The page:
We are in the process of following up the policy document with the development of a continuous quality improvement tool (cQUIT) in the hope to encourage HCPs and pwMS to strive for the best MS care possible. The cQUIT may be the change agent that makes the policy document come alive and influence behaviour. I have learnt that information on its own rarely changes behaviour; you need ‘carrots and sticks’ to do that.
BACKGROUND AND PURPOSE: Up-to-date information is needed on the extent to which neurologists treating multiple sclerosis (MS) in Europe are integrating rapidly evolving diagnostic criteria, disease-modifying therapies and recommendations for monitoring disease activity into their clinical practice.
METHODS: A steering committee of MS neurologists used a modified Delphi process to develop case- and practice-based questions for two sequential surveys distributed to MS neurologists throughout Europe. Case-based questions were developed for radiologically isolated syndrome (RIS), clinically isolated syndrome (CIS), relapsing-remitting MS (RRMS) and RRMS with breakthrough disease.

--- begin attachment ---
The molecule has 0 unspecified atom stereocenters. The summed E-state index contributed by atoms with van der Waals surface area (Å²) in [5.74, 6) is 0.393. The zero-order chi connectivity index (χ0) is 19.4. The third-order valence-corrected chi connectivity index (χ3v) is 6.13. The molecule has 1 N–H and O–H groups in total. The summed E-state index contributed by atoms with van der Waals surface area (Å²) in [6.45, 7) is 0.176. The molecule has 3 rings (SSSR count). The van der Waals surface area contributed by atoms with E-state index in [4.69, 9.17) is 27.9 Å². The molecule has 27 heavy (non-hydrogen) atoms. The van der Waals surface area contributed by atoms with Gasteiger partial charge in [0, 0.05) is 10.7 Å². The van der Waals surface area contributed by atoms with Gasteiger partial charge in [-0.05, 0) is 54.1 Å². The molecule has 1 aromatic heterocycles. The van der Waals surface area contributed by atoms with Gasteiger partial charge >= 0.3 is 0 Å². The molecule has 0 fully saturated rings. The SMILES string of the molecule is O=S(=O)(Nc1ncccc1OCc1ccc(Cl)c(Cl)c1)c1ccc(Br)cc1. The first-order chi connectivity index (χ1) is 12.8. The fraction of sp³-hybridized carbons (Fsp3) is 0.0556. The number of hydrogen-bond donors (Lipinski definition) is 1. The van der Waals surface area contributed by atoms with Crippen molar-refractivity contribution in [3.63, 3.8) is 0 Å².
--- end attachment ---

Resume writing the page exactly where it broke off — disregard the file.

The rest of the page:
RESULTS: Multiple sclerosis neurologists from 11 European countries responded to survey 1 (n = 233) and survey 2 (n = 171). Respondents agreed that they would not treat the patients in the RIS or CIS cases but would treat a patient with a relatively mild form of RRMS. Choice of treatment was evenly distributed among first-line injectables and oral treatments for mild RRMS, and moved to second-line treatment as the RRMS case increased in severity. Additional results on RRMS with breakthrough disease are presented.
CONCLUSIONS: Although there was general agreement on some aspects of treatment, responses to other management and clinical practice questions varied considerably. These results, which reflect current clinical practice patterns, highlight the need for additional MS treatment education and awareness and may help inform the development of MS practice guidelines in Europe.